The Caged Graves | Dianne K. Salerni | Book Review

Set in Catawissa, Pennsylvania during the post Civil War era, The Caged Graves by Dianne K. Salerni is an intense historical fiction young adult read. With a spitfire main character, dark secrets, and a slow to develop romance, The Caged Graves hearkens back to the historical fiction of my childhood, similar in feel to The Witch Of Blackbird Pond, if not in eras. Salerni’s latest is utterly engrossing and exactly what I want to read in historical book. Mainly, it has a strong plot and fantastic characterization to recommend it. The book opens with murder and a man on the run during the Revolutionary War. This event doesn’t make sense at first, but will for the larger context of the story.

The Caged Graves by Dianne K. Salerni | Good Books And Good Wine

When she was a very young girl, Verity’s mother died and she was sent to Worcestor to be raised by family friends. At seventeen, Verity returns home to her father, Ransloe Boone. She also returns to Nate McClure, her intended. She’s never met him, but they have a courtship over letters and eventually get engaged. Unfortunately, Verity and her dad do not get a heartfelt reunion. Further, Nate isn’t exactly the Don Juan that she had expected and they do not have the easy conversation in person that they do in their letters. Even worse, almost every young lady in town has set her cap for Nate, as he owns a lot of land. He’s also not half bad looking. Another young man ends up catching Verity’s attention and she is torn. To make matters even worse, Verity discovers there is a cage over her mother’s grave, supposedly to deter grave robbers, yet some in town think there’s another reason for the case. Coming to Catawissa might not have been Verity’s best decision. Danger is in the air.

Dianne K. Salerni really knows how to write characters that I like. I loved her book We Hear The Dead and I just LOVE The Caged Graves. As I wrote above, Verity is a total spitfire. When the ladies of Catawissa are rude and mean to her, she does not hang her head in submission. Instead, Verity gives it right back but under the guise of politeness. While this could potentially be grating, I actually wanted to high five Verity for her comebacks. She comes across as an independent and headstrong young lady, which is something I do admire in characters. I also thought she handled her romantic liaisons quite well.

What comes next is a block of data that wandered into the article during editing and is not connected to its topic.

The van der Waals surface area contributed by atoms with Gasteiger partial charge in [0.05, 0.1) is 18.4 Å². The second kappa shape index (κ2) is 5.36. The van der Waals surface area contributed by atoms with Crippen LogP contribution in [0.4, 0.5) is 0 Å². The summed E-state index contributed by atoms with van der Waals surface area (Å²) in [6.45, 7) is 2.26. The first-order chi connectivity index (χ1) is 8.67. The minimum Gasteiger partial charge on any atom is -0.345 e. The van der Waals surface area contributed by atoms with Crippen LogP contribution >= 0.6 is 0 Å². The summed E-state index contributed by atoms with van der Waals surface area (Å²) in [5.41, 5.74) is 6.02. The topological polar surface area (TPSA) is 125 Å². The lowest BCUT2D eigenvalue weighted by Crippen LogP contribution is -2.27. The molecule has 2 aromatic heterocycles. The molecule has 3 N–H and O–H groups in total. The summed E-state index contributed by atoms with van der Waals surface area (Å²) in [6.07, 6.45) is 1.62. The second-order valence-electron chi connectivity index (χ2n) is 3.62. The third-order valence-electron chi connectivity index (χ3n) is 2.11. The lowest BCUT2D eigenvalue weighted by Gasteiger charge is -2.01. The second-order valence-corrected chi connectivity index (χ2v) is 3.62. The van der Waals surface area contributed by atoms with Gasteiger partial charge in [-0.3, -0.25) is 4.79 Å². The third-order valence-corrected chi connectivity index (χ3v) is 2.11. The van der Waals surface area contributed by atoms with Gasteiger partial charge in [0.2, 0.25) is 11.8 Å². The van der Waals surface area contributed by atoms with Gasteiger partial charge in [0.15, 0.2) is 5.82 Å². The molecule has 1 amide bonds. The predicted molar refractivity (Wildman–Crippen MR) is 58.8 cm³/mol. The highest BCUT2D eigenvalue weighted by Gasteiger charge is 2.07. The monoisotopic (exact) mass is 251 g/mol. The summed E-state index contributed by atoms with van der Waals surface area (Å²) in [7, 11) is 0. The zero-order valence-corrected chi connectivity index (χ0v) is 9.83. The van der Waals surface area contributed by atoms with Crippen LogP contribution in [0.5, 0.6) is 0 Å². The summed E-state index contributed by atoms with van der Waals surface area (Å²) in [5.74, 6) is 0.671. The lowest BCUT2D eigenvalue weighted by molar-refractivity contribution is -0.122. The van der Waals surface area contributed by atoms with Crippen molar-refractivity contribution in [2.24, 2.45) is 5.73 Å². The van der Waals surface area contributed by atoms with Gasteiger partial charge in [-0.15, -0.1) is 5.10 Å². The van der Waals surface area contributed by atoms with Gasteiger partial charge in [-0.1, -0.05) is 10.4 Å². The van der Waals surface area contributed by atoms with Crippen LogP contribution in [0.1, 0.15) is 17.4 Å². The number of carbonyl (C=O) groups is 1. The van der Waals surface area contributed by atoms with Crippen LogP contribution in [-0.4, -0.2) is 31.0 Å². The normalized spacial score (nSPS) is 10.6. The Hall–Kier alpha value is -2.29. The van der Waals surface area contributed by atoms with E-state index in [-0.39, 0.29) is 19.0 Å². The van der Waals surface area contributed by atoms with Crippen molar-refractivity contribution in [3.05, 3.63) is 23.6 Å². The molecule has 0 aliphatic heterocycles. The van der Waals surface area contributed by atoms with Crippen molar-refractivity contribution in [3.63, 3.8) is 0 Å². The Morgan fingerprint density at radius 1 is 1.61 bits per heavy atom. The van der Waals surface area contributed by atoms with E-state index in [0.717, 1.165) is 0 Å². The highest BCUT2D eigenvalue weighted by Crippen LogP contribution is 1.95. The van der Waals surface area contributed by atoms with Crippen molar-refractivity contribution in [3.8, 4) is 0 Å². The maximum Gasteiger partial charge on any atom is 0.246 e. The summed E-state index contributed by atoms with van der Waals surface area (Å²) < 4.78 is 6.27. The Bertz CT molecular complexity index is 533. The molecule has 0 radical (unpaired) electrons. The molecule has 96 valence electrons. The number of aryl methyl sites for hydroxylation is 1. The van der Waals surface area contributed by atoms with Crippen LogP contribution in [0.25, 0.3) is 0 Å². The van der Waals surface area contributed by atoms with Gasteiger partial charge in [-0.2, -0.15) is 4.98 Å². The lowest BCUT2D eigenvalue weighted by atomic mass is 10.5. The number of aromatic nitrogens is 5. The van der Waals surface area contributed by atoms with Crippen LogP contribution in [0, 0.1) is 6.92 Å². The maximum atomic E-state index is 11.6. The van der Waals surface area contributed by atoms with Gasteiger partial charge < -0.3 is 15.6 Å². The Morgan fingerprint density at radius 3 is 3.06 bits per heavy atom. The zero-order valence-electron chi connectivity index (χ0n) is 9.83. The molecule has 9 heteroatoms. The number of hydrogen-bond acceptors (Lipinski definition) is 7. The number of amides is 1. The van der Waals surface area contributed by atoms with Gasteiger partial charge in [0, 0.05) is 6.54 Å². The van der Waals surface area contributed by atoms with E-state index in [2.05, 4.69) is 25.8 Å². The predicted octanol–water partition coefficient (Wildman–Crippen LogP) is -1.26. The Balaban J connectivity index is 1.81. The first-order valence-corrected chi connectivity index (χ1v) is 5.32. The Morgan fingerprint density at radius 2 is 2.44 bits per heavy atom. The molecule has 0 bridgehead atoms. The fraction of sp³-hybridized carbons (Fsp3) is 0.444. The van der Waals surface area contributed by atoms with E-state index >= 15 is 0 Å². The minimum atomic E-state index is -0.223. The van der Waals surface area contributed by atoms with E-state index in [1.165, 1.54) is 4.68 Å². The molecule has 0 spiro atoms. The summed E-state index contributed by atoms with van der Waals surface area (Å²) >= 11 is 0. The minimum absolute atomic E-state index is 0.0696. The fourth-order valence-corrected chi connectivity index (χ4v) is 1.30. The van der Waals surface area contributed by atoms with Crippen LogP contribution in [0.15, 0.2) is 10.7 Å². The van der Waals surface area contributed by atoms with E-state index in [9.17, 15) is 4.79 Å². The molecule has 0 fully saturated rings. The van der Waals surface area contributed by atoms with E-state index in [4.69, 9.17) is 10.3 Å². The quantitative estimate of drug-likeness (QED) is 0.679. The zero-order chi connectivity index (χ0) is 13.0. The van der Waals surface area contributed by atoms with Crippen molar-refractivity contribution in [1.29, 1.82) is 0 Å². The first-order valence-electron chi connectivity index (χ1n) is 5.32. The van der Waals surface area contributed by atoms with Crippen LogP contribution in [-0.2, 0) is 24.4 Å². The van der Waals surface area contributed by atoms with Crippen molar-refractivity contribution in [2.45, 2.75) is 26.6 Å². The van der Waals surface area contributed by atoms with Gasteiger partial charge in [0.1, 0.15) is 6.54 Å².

There are two guys who vie for Verity’s heart. One is Nate McClure, the boy she is engaged to. The other is Dr. Hadley Jones, another newcomer whom Verity seems to easily slip into conversation with. Usually with a love triangle, there’s a clear winner going in. Sure, the other guy might give winner guy a run for his money, but usually you can guess who will win. Not so in the case of The Caged Graves. Instead of deciding on one boy, Verity admits to conflicting feelings for each. Rather than lead either one on, she takes some time to really figure out who she would like to be with. Yet, for a lot of the book I did not exactly feel a lot of chemistry between Verity and her love interests. Also, if you are a fan of kissing scenes you won’t be disappointed.

Frankly, one of the best aspects of The Caged Graves is Salerni’s writing style. She manages to provide a historical sort of feel while remaining accessible. Further, her writing is infused with a sinister and gothic mood that one can feel as they read The Caged Graves. There are some dark bits and it definitely feels as though we are experiencing the suspense and the mystery along with Verity. It did not take me long to pick up on the context clues and figure out who the shady villain was. I think the fact that it does take Verity longer adds to the anticipation and makes the climax that much more intense.